Theological and New Testament Significance
St Peter’s House is an important discovery in regards to its significance theologically and to the New Testament. Not only this, a large part of its importance lies in the wider context of it being situated in the town of Capernaum. This relatively small town was where Jesus began and made his ‘headquarters’ for his ministry, with Bromiley pointing out that Matthew 9:1 calls Capernaum ‘his own city’. It is not too speculative to assume that as an unmarried man without his own household, Jesus himself was likely to have spent a considerable amount of time in Peter’s home. Capernaum was also where five of Jesus’ disciples lived and were called. Obviously St Peter himself had residence in Capernaum, but Matthew, James, John and Andrew also lived in or nearby the town.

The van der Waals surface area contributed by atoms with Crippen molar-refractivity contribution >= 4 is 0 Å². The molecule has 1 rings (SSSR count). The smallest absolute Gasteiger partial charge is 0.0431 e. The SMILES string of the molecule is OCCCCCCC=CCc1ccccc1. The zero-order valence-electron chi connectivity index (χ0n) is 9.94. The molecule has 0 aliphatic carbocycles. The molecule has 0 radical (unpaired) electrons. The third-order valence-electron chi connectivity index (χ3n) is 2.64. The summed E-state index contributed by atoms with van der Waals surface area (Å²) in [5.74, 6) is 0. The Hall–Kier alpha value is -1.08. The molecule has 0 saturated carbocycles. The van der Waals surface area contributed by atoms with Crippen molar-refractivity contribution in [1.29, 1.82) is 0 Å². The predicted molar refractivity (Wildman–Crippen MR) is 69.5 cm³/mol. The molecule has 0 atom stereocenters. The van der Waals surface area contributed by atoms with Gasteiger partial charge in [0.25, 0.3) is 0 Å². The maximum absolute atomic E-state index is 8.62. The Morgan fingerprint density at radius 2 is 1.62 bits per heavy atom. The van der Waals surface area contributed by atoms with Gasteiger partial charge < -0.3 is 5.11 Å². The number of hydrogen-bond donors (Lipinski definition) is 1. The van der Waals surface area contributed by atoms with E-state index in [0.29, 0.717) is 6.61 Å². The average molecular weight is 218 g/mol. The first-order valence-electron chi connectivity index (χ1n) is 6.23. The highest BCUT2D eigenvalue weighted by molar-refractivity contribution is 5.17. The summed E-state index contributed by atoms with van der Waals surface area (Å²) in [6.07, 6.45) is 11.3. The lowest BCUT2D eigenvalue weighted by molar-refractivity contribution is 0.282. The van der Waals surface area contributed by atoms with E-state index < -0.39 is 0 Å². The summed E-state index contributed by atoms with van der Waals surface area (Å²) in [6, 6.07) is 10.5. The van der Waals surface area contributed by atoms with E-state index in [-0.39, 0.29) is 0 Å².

Furthermore, Capernaum was the site where Jesus gave some of his earliest teachings and performed some of his most well-known miracles or exorcisms. Such healings and miracles included the healing of the centurion’s servant, the paralyzed man who was lowered through a hole in the roof by his friends, and Peter’s mother being cured of sickness. Not only this, but according to Metzger the synagogue was also where the bread of life discourse occurred, in arguably one of the most significant parts of John’s writings.
During the apostolic period St Peter’s house was rebuilt to become a house church in the fourth century. Excavations on the house have shown signs of graffiti from Christians indicate that it was a site of pilgrimage from early on, being mentioned by Egeria (a fourth century pilgrim) as ‘the house of the prince of the apostles’. Nevertheless, there remains speculation over whether the house is in fact that of St Peter.
As excavations have continued the discoveries at Capernaum have deepened scholars’ knowledge of what Jesus’ life would’ve looked like, enhancing their understanding of the context and significance of the stories and teachings described in the Gospels.